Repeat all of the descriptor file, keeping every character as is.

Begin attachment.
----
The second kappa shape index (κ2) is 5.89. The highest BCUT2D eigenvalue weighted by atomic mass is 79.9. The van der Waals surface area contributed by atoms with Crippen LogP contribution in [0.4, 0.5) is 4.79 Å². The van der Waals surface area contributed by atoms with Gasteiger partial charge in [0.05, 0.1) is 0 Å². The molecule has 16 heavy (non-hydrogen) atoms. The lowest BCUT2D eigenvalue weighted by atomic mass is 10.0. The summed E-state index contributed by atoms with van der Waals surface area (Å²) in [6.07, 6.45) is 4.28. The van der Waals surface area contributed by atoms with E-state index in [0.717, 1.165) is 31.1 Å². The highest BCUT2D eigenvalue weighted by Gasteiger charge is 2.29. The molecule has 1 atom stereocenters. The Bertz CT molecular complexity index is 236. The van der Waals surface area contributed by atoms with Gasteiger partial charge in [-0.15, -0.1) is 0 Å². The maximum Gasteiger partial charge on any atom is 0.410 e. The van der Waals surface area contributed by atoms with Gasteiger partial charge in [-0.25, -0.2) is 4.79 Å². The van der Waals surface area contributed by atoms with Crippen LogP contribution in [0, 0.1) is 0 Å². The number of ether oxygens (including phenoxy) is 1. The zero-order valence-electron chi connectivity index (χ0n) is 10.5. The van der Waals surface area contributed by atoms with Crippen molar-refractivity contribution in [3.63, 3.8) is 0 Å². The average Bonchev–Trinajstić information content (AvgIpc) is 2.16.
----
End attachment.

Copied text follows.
The second kappa shape index (κ2) is 5.89. The highest BCUT2D eigenvalue weighted by atomic mass is 79.9. The van der Waals surface area contributed by atoms with Crippen LogP contribution in [0.4, 0.5) is 4.79 Å². The van der Waals surface area contributed by atoms with Gasteiger partial charge in [0.05, 0.1) is 0 Å². The molecule has 16 heavy (non-hydrogen) atoms. The lowest BCUT2D eigenvalue weighted by atomic mass is 10.0. The summed E-state index contributed by atoms with van der Waals surface area (Å²) in [6.07, 6.45) is 4.28. The van der Waals surface area contributed by atoms with E-state index in [0.717, 1.165) is 31.1 Å². The highest BCUT2D eigenvalue weighted by Gasteiger charge is 2.29. The molecule has 1 atom stereocenters. The Bertz CT molecular complexity index is 236. The van der Waals surface area contributed by atoms with Gasteiger partial charge in [-0.15, -0.1) is 0 Å². The maximum Gasteiger partial charge on any atom is 0.410 e. The van der Waals surface area contributed by atoms with Gasteiger partial charge in [-0.25, -0.2) is 4.79 Å². The van der Waals surface area contributed by atoms with Crippen LogP contribution in [0, 0.1) is 0 Å². The number of ether oxygens (including phenoxy) is 1. The zero-order valence-electron chi connectivity index (χ0n) is 10.5. The van der Waals surface area contributed by atoms with Crippen molar-refractivity contribution in [3.63, 3.8) is 0 Å². The average Bonchev–Trinajstić information content (AvgIpc) is 2.16.